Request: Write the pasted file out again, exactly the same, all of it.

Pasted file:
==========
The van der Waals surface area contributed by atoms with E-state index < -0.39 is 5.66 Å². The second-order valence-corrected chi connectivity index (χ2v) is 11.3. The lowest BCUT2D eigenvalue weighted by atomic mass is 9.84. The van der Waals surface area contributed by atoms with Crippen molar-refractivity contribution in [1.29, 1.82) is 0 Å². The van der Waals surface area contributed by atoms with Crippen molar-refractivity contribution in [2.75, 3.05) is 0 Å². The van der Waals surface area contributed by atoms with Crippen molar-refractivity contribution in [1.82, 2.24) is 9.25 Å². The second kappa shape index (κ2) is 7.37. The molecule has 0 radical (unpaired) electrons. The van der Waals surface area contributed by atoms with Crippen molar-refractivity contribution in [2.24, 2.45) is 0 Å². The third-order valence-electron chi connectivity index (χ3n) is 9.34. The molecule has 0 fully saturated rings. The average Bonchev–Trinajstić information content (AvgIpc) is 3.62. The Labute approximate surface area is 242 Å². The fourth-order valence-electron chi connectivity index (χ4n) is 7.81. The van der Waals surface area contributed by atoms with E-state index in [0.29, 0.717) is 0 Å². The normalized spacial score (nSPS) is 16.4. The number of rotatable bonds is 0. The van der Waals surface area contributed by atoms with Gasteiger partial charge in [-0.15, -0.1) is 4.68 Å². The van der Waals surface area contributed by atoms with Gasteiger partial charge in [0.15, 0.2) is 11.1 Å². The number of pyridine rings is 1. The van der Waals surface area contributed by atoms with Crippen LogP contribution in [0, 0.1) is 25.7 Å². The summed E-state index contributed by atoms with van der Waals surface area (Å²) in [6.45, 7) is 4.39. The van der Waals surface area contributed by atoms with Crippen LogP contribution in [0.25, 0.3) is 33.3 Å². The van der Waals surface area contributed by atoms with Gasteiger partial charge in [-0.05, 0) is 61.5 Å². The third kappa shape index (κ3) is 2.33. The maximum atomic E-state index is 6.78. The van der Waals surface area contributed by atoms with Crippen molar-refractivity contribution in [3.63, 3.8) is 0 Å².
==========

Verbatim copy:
The van der Waals surface area contributed by atoms with E-state index < -0.39 is 5.66 Å². The second-order valence-corrected chi connectivity index (χ2v) is 11.3. The lowest BCUT2D eigenvalue weighted by atomic mass is 9.84. The van der Waals surface area contributed by atoms with Crippen molar-refractivity contribution in [1.29, 1.82) is 0 Å². The van der Waals surface area contributed by atoms with Crippen molar-refractivity contribution in [2.75, 3.05) is 0 Å². The van der Waals surface area contributed by atoms with Crippen molar-refractivity contribution in [1.82, 2.24) is 9.25 Å². The second kappa shape index (κ2) is 7.37. The molecule has 0 radical (unpaired) electrons. The van der Waals surface area contributed by atoms with Crippen molar-refractivity contribution in [2.24, 2.45) is 0 Å². The third-order valence-electron chi connectivity index (χ3n) is 9.34. The molecule has 0 fully saturated rings. The average Bonchev–Trinajstić information content (AvgIpc) is 3.62. The Labute approximate surface area is 242 Å². The fourth-order valence-electron chi connectivity index (χ4n) is 7.81. The van der Waals surface area contributed by atoms with E-state index in [0.29, 0.717) is 0 Å². The normalized spacial score (nSPS) is 16.4. The number of rotatable bonds is 0. The van der Waals surface area contributed by atoms with Gasteiger partial charge in [-0.15, -0.1) is 4.68 Å². The van der Waals surface area contributed by atoms with Gasteiger partial charge in [0.15, 0.2) is 11.1 Å². The number of pyridine rings is 1. The van der Waals surface area contributed by atoms with Crippen LogP contribution in [0, 0.1) is 25.7 Å². The summed E-state index contributed by atoms with van der Waals surface area (Å²) in [6.45, 7) is 4.39. The van der Waals surface area contributed by atoms with Crippen LogP contribution in [0.25, 0.3) is 33.3 Å². The van der Waals surface area contributed by atoms with Gasteiger partial charge in [-0.05, 0) is 61.5 Å². The third kappa shape index (κ3) is 2.33. The maximum atomic E-state index is 6.78. The van der Waals surface area contributed by atoms with Crippen molar-refractivity contribution in [3.63, 3.8) is 0 Å².